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Restaurants in New York

New York's cafés and bakeries run the gamut of its population's ethnic and cultural influences. They can be found in every neighborhood, with the usual French, Italian and American favorites probably most visible. The city also has a number of coffeehouses and tearooms , which outside of the obvious also might offer fruit juices, pastries, light snacks and, on occasion, full meals. Most places more suitable for sit-down dinners we've listed under "Restaurants".

New York is a rich port city that can get the best foodstuffs from anywhere in the world, and, as a major immigration gateway, it attracts chefs who know how to cook the world's cuisines properly, even exceptionally. As you stroll through the streets of New York, heavenly odors seem to emanate from every corner; it's not hard to work up an appetite.

Outside of American and continental cuisines (more or less including New American, which can either dazzle with its inventive fusions or fail miserably and pretentiously), be prepared to confront a startling variety of ethnic food . In New York, none has had so dominant an effect as Jewish food , to the extent that many Jewish specialties - bagels, pastrami, lox and cream cheese - are now considered archetypal New York. Others retain more specific identities. Chinese food includes the familiar Cantonese, as well as spicier Szechuan and Hunan dishes - most restaurants specialize in one or the other. Japanese food is widely available and very good; other Asian cuisines include Indian and a broad sprinkling of Thai, Korean, Vietnamese and Indonesian restaurants.
Italian cooking is widespread and not terribly expensive, and typically a fairly safe bet. French restaurants tend to be pricier, although there are an increasing number of bistros and brasseries turning out authentic and reliable French nosh for attractive prices. Somewhat similar in spirit are Belgian brasseries and steak frites joints, a surprising number of which opened in the last half-decade (and many of which subsequently closed).
There is also a whole range of Eastern European restaurants - Russian, Ukrainian, Polish and Hungarian - that serve well-priced, filling fare. Caribbean, Central and South American restaurants are on the rise in New York, and often offer a good deal and a large, satisfying and often spicy meal. Other places include weird hybrids like Chinese-Peruvian, Japanese-Brazilian, and any number of vegetarian and wholefood eateries to cater to any taste or fad.
As for where you'll be going for these foods, we've divided our selections by neighborhood (and then cuisine), and have given very brief descriptions for what you might expect to find in those areas. For the most part you won't have to walk very far to find a good place in almost any district, but many of the ones listed here are worth a trip on the subway or in a cab.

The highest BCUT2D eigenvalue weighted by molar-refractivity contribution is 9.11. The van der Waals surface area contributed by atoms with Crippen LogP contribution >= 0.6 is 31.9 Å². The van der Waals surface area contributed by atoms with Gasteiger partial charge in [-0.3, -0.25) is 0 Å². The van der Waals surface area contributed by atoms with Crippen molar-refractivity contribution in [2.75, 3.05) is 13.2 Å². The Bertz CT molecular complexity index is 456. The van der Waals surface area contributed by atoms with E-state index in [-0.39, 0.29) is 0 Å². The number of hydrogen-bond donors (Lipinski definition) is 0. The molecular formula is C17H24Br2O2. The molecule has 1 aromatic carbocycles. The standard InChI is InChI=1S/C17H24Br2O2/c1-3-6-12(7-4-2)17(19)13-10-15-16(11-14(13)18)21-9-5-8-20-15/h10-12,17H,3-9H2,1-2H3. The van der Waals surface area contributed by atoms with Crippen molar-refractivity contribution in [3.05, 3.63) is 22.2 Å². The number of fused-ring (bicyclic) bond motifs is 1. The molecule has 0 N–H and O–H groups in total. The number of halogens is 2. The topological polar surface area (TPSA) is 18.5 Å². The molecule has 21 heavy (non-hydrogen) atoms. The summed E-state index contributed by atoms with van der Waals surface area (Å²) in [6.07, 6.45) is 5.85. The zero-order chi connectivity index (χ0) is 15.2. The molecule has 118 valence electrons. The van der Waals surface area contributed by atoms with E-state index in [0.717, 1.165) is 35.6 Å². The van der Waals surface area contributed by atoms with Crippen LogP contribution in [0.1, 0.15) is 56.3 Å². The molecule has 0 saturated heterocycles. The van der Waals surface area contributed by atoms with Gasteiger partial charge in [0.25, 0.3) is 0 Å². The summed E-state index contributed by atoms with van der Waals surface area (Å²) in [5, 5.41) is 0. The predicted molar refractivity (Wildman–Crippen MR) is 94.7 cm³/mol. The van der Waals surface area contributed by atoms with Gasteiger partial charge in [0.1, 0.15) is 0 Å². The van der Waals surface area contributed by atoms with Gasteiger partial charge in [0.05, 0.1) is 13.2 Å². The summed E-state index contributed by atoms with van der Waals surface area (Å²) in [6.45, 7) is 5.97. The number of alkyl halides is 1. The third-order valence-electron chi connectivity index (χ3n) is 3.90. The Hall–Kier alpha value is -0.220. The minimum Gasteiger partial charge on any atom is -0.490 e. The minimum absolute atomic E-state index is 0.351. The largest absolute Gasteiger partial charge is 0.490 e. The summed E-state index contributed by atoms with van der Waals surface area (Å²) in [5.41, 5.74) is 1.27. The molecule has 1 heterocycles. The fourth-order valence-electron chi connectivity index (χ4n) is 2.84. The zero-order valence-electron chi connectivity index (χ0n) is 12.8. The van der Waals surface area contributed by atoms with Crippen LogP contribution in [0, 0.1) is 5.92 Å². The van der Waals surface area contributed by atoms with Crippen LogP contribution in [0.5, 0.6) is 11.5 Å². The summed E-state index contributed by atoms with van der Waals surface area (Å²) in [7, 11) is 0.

ou can't walk a block along most Manhattan avenues (and many of the side streets) without passing one or two bars. The bar scene in New York City is a varied one, with a broader range of places to drink than in most American cities, and prices to suit most pockets. Bars generally open from mid-morning (around 10am) to the early hours - 4am at the latest, when they have to close by law. Bar kitchens usually stop operating around midnight or a little before.

The best spots are below 14th Street, where the West Village takes in a wide range of taste, budget and purpose, and equally good hunting grounds can be found in the East Village, NoLita, SoHo and the more western reaches of the Lower East Side . There's a decent choice of midtown bars, though bars here tend to be geared to an after-hours office crowd and (with a few notable exceptions) can consequently be pricey and rather dull. The Upper West Side has a small array of bars, some interesting, although most tend to cater to more of a clean-cut and dully yuppie crowd; and the bars of Harlem , while not numerous, offer some of the city's most affordable jazz in a relaxed environment.
While most visitors to New York may not have time or occasion to check out the bar scenes in the outer boroughs, those that venture to Williamsburg, Park Slope, Brooklyn Heights and Fort Greene in Brooklyn or to Astoria in Queens will find both some of the hippest and also most neighborly spots around.
Whether you wind up sipping a martini in a swank lounge or a downing a pint in a seedy dive, you'll be expected to tip; figure about a buck a drink. Remember too that the legal drinking age is 21.

Many bars have happy hours, typically 5-7pm, when drinks might be two for one, or some bar food is available for free .

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